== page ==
BRUSSELS — On Sept. 15, the European Commission made a historic announcement: it will prohibit bottom fishing across 16,000 square kilometers, or 6,200 square miles — an area about half the size of Belgium — in waters controlled by the European Union in the northeast Atlantic Ocean. While some fisheries representatives have criticized the decision, saying it will lead to “devastating consequences” for the industry, conservation experts say it’s a necessary step to protect ecologically significant deep-sea environments.
The new rule will bar bottom fishing in 87 sites 400 meters (1,300 feet) and deeper — known as “vulnerable marine ecosystems” under EU and international law — in the exclusive economic zones of Ireland, France, Spain and Portugal. The ban will apply to fisheries that use trawling gear, bottom-set gill nets, bottom-set longlines, and pots and traps.
Conservation experts say many of these deep-sea sites harbor cold-water coral reefs, as well as aggregations of deep-sea sponges, sea pens and other important species.
The areas marked for closure once the ban is fully implemented will account for just 1.16% of EU waters in the northeast Atlantic, according to the EU.
This decision is part of the EU’s overarching plan to protect deep-sea environments. In 2016, the EC introduced the Deep-Sea Access Regulation, which led to a ban on bottom trawling at deep-sea sites below 800 m (2,600 ft) in EU waters in the northeast Atlantic. The regulation stipulated that vulnerable marine ecosystems should be protected by 2018 — but the EC is just now implementing this part of the plan.
“It’s great that this is coming now, but we have to remember that this is already four years late,” Sandrine Polti, an adviser on fisheries and environmental policies and spokesperson for the Deep Sea Conservation Coalition (DSCC), told Mongabay in an interview.
Polti said this move was essential to protect “fragile” deep-sea ecosystems.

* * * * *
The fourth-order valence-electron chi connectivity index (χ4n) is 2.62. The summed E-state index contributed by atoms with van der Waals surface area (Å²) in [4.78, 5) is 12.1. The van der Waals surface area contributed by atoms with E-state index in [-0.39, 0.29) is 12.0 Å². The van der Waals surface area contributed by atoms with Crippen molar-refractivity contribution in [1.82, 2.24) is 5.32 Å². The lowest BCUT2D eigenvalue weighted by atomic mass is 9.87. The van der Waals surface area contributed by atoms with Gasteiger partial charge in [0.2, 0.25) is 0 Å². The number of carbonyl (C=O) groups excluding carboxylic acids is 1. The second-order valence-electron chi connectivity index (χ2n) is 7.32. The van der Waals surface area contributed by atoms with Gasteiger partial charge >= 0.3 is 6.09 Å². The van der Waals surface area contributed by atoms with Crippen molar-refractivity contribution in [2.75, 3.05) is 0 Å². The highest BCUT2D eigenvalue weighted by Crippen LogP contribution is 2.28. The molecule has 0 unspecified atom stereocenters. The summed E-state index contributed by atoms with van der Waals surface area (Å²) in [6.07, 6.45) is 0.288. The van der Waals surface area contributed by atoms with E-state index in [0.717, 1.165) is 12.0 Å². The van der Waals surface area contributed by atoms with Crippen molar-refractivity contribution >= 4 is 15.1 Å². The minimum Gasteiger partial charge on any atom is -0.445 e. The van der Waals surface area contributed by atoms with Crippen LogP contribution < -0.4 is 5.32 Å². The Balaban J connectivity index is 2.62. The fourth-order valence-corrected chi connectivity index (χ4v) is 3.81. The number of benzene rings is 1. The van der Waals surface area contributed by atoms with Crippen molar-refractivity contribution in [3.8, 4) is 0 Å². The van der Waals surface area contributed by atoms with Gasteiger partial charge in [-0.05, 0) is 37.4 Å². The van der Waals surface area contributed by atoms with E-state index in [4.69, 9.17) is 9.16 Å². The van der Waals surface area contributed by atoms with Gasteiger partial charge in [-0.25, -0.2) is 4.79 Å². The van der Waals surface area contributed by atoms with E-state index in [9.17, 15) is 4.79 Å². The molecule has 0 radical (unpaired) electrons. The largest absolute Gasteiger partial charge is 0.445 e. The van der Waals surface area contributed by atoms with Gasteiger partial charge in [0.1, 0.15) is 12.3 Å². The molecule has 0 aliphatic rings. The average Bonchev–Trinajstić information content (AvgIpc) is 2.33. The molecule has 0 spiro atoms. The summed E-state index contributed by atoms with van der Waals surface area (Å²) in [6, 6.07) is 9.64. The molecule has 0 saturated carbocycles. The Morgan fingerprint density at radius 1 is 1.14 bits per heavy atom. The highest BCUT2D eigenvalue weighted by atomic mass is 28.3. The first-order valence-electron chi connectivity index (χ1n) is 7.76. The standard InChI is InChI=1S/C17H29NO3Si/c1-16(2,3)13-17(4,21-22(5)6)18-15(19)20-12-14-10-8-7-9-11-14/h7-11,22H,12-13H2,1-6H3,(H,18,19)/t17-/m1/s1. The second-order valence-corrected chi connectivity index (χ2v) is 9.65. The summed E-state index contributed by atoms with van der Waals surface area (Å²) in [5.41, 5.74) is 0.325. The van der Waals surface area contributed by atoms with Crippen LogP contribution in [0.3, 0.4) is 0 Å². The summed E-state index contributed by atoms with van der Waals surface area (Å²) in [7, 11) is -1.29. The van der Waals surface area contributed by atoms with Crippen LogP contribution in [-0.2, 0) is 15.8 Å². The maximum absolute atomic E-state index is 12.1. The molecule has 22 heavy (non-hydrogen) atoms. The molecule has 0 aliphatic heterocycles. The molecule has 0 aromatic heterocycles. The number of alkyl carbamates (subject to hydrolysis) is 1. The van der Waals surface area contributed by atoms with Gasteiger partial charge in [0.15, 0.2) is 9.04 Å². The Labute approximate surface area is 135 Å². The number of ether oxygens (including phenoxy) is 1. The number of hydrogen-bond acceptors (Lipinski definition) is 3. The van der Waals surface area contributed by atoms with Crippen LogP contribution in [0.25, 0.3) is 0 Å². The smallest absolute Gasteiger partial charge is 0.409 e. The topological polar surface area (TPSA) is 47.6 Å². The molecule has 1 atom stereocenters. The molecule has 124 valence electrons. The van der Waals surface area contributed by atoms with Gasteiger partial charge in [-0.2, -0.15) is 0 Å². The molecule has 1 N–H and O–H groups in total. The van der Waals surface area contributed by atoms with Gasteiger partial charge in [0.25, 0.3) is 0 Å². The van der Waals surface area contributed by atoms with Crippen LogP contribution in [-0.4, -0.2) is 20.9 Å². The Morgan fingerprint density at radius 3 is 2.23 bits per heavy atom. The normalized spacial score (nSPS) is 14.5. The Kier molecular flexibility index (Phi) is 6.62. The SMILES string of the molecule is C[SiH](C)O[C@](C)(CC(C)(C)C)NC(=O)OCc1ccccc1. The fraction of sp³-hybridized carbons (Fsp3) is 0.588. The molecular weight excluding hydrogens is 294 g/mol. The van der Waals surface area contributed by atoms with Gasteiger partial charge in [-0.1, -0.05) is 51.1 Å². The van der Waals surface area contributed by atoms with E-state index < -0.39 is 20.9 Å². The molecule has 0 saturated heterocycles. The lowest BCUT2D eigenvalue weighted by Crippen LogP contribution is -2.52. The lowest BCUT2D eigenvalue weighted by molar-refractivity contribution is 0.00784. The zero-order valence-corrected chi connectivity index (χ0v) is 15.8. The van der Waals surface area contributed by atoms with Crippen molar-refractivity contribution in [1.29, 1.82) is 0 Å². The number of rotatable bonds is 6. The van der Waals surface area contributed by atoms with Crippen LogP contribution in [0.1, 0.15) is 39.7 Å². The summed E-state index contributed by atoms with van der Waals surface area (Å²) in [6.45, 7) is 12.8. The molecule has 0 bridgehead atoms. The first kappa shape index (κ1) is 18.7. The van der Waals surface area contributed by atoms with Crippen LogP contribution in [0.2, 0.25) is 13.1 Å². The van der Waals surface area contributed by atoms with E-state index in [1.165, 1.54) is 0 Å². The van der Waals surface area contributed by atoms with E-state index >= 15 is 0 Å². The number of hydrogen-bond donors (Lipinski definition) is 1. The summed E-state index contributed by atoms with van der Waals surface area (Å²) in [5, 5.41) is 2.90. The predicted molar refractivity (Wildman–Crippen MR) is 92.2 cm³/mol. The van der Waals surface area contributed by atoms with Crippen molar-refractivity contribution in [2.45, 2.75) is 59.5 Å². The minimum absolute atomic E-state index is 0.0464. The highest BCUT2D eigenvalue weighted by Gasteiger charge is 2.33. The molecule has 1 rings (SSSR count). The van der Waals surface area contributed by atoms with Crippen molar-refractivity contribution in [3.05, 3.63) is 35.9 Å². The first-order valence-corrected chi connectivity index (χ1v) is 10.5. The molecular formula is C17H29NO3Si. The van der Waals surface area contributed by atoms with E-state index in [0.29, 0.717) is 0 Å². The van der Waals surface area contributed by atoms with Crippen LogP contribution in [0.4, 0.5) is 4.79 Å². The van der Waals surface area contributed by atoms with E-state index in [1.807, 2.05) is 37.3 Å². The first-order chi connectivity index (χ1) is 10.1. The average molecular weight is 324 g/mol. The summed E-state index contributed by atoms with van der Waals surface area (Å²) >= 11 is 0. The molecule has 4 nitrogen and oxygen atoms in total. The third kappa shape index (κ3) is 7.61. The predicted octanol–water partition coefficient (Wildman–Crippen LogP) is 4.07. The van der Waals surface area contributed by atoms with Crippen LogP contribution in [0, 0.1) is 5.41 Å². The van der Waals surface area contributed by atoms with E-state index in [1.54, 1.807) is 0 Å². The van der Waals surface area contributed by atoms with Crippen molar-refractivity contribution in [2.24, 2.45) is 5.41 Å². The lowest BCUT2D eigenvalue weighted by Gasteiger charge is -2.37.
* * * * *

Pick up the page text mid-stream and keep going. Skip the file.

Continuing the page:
“The deep sea is a very sensitive environment,” she said. “Life in those depths is particularly vulnerable to any kind of disturbance.”
Nicolas Fournier, campaign director for marine protection at marine conservation group Oceana in Europe, said he also welcomed the EC’s decision.
“Cold-water corals or deep-sea sponge gardens can be irreversibly destroyed by the passing of a single bottom-trawl, so closing bottom-fishing is the most sensible decision to permanently protect these ecosystems,” he said in a statement shared with Mongabay. “The adoption of this Implementing Act confirms the EU’s commitment to science and precaution when managing deep-sea fisheries, and we hope this also serves as a benchmark for other decisions to come, such as addressing destructive fishing inside EU marine protected areas.”
Virginijus Sinkevičius, the European commissioner for the environment, oceans and fisheries, said in a statement that this move will help ensure the protection of marine resources for future generations, and that he was “grateful for the commitment and efforts made by the fisheries sector to accompany this new chapter of ocean conservation.”
However, some fisheries organizations have criticized the EC’s decision. For instance, the European Bottom Fishing Alliance (EBFA), said in a press release that the EC failed to assess the socioeconomic impact of its move, and therefore threatened the future of bottom trawling and the livelihoods of more than 10,000 fishers. The group also called into question the scientific report on which the EC based its decision, saying it had “obvious shortcomings.”
“We fully agree with the European Commission’s objective to preserve vulnerable marine ecosystems, but we cannot be satisfied with a botched legislation,” Ivan Lopez, the president of the EBFA, said in the release.
Lopez previously stated in August that the group would “go to court” if the decision came to pass.
The Spanish Fishing Confederation, CEPESCA, also released a statement saying that the EC’s decision would have “devastating consequences” to the fishing industry.
However, Polti said the move is essential in protecting life not only in the deep sea, but in the greater ocean.
“If we want to make sure that life continues in the deep sea, we need to make sure that those vulnerable marine ecosystems remain,” she said, “because they are the ones that allow fish to reproduce and life to go on.”
This article by Elizabeth Claire Alberts was first published by Mongabay.com on 19 September 2022. Lead Image: A deep-sea fish. Image by NOAA.
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